Think. Discuss. Act. Urban Youth

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Review: The Cultural Matrix: Understanding Black Youth

Patterson, Orlando, and Ethan Fosse. 2015. The Cultural Matrix: Understanding Black Youth. Cambridge, Mass.: Harvard University Press. 675 pp.

Summary

How do you assess the performance of black (Latino and other) inner-city youth? Are you dismayed to hear some putting blame on them for their poor academic success, dropping out of school, and getting into gangs and crime? Or, are you bothered by others, who seem to excuse such behavior and who put all responsibility on the government to do more? This book is an academic attempt to help us understand the bigger picture and deal with specific aspects of this critical issue.

One of the enduring challenges in the sociology of black Americans is to figure out how to talk about poverty. The history of black people in the United States has featured persistent economic hardship, and sociologists are often unsure how to discuss the relationship between this struggle and black culture.

Many white Americans, who would prefer to avoid taking responsibility for black poverty, have argued that black culture is the primary cause of black poverty. Why, they wonder, is it so hard for a person (or a group of people) to find a good job? The term “culture of poverty” has been used, sometimes well-intentioned and sometimes not, to blame black people for high rates of unemployment and crime.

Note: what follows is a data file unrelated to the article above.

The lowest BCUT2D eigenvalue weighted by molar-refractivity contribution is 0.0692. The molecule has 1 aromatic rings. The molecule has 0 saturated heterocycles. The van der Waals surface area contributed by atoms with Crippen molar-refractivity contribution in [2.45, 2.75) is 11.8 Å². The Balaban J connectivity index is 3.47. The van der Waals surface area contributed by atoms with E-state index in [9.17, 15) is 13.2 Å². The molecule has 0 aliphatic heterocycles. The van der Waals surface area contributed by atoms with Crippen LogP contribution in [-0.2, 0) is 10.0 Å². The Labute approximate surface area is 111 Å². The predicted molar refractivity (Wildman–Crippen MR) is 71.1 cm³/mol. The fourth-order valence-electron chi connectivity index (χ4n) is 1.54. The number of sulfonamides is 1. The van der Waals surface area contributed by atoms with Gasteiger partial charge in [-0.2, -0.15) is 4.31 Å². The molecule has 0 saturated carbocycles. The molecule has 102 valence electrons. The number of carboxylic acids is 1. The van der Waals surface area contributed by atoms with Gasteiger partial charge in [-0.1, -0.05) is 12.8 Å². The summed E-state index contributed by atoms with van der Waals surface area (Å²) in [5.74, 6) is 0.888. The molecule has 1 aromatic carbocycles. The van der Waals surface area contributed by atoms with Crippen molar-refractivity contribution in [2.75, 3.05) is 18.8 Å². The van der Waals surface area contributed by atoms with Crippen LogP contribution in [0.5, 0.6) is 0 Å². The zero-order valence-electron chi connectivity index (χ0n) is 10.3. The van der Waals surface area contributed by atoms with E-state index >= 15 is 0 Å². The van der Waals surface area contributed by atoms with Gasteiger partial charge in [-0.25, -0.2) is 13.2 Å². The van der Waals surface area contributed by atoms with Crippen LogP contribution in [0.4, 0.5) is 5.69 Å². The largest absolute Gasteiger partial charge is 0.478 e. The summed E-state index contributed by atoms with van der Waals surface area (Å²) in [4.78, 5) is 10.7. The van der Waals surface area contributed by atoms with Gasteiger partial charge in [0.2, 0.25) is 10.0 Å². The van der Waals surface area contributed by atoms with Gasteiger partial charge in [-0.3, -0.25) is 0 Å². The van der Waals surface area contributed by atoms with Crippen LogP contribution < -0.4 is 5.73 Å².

The backlash against this idea has led to the dominance of a “structuralist” viewpoint in the sociology of African Americans. Structuralism seeks to explain outcomes by means of systemic, outside forces: in this case, to explain black poverty through political, economic and historical causes. Is this a matter of “either… or?” Could it possibly beg a “both… and” combination of interacting theories?